Surveying the collection will give you a broad overview of the contents and aid in the planning of processing activities. The Surveying and Processing Plan Worksheet can help you with these tasks, especially for larger collections. Make sure to work with the Processing Archivist during the planning process.
You should gather all known descriptive information and/or access tools available for the collection being surveyed (check with the Curator/Archivist, physical case file, and in Archivists’ Toolkit). These may include: donor agreement forms, accession records, catalog records, preliminary inventories, finding aids, vendor’s description, etc. Look for and take notes on the following types of information, often included in administrative documents (the curator will likely have much of this information):
Any or all of this information will aid in surveying. While some information, if identified, can be used to automatically populate certain survey fields (i.e. donor, collection or accession number(s), collection creator, etc.), other information will generally assist in the completion of a more thorough survey. For example, an existing description of what was donated or a preliminary collection inventory will help determine whether you have located the collection in its entirety or, conversely, that components of the collection are missing. Biographical and historical information identified on the collection creator will later help in writing the biographical/historical note.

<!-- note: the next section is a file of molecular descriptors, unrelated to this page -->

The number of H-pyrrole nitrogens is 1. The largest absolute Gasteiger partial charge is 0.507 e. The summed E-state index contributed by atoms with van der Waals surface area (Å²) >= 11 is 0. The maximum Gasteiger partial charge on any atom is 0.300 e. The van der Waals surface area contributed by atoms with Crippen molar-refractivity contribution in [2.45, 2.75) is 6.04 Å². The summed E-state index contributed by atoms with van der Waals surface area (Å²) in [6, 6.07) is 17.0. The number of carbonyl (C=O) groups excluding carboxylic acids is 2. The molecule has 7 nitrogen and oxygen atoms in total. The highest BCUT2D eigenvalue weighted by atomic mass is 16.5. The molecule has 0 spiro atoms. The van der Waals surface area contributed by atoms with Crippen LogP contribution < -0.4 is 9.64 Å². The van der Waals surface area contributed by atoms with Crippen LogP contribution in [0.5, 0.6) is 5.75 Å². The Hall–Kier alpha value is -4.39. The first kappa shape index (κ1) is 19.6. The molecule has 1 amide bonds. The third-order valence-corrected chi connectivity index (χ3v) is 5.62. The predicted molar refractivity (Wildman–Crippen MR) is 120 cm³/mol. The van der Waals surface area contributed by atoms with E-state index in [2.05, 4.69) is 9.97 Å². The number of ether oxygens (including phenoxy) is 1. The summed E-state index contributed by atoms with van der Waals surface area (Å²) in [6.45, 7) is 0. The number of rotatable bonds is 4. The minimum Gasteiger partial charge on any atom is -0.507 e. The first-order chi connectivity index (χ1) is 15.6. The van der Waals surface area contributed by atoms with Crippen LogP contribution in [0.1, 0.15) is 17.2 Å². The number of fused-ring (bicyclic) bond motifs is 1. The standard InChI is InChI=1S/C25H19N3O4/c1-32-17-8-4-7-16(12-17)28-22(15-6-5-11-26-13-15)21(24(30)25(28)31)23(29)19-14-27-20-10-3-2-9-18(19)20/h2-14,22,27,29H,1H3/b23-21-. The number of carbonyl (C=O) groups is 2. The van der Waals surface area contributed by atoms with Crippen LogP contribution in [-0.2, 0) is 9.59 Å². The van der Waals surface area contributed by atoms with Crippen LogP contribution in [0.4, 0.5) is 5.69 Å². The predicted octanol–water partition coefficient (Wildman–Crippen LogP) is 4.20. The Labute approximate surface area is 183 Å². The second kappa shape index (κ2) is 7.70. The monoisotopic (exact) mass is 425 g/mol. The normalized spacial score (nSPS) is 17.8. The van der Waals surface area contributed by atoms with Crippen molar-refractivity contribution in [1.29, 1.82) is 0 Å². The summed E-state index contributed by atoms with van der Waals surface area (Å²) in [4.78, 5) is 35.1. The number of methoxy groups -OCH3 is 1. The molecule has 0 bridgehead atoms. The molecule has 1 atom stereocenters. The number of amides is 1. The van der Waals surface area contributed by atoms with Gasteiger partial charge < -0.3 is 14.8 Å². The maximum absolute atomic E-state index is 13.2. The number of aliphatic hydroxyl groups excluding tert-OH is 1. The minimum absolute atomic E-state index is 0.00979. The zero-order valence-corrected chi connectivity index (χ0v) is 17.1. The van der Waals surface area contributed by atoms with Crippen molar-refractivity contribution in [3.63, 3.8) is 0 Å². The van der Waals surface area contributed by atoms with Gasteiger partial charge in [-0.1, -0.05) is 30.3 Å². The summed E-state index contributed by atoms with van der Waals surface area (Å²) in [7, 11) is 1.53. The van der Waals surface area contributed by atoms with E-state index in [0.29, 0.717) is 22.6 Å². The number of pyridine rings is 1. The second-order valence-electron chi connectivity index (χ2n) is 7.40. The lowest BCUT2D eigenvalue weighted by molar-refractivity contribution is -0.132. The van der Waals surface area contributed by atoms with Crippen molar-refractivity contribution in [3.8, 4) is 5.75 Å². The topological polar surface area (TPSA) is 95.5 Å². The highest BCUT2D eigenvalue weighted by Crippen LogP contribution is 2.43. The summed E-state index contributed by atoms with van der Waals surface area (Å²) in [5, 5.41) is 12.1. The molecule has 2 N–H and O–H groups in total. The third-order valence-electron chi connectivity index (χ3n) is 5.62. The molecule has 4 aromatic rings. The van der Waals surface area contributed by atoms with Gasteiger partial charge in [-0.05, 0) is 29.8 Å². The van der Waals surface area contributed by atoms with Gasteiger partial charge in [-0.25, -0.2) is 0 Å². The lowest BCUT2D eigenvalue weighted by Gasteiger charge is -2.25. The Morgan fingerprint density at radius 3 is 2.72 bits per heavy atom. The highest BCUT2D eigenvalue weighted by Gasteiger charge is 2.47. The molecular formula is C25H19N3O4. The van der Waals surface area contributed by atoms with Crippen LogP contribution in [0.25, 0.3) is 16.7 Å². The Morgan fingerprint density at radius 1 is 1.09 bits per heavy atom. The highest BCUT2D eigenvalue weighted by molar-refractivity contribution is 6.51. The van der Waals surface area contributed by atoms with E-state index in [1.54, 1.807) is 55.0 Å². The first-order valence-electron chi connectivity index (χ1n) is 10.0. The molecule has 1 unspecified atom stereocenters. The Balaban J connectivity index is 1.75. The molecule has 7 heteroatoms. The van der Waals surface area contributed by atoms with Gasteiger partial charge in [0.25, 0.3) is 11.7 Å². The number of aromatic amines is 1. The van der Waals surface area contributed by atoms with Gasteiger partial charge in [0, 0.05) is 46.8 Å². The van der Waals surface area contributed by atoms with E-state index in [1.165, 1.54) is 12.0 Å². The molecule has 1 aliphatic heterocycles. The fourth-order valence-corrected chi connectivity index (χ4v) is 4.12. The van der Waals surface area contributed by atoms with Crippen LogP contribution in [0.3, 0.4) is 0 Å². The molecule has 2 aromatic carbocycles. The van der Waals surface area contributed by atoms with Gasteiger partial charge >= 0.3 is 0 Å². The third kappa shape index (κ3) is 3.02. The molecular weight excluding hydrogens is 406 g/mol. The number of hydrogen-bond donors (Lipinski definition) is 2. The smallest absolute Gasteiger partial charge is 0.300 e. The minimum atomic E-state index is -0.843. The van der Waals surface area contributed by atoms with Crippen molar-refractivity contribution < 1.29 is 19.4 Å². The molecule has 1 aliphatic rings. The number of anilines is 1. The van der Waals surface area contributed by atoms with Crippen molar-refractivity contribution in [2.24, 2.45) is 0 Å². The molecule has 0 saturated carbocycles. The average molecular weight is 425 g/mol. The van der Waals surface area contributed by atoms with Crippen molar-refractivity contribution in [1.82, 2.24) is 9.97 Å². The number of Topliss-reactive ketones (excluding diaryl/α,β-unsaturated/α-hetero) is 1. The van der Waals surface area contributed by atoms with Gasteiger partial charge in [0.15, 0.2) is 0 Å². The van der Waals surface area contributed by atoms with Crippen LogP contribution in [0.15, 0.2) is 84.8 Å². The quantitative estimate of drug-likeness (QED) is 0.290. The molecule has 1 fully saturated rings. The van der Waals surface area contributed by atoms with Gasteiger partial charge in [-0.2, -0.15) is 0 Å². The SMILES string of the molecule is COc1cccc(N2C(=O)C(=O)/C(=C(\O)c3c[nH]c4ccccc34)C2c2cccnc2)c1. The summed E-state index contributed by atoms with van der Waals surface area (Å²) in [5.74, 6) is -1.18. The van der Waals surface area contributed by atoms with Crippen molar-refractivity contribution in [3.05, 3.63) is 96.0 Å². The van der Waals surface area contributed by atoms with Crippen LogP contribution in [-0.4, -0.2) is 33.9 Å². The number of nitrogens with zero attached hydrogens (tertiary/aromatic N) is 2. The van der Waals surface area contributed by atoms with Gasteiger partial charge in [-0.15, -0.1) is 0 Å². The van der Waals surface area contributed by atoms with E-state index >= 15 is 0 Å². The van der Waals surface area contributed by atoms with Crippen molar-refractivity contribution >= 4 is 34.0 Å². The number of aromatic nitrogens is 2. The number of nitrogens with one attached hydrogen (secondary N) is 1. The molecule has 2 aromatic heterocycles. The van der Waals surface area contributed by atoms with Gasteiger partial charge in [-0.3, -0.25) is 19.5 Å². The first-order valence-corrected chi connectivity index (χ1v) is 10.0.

► Surveying is part of a long term collections management strategy - a collection surveyed today, may not be processed for many years. Leave NO worksheet field empty! If a particular field is not necessary or does not apply to a particular collection, write "n/a" in the blank space. It will be clear, later, that the field was left blank intentionally. Future archivists will be confident that the survey is complete and does not need to be repeated.
► When reviewing the collection, careful attention should be paid to container labeling. Container labeling can be very helpful in understanding the collection. Be sure to compare containers and their contents with existing descriptive information, noting if labels are accurate, if anything is missing, or if additional material exists.
► Much of this information is administrative and may be obtained from existing descriptive documentation. The descriptive documentation should be compared and contrasted with the physical collection and vice versa; surveyors should record discrepancies in the survey.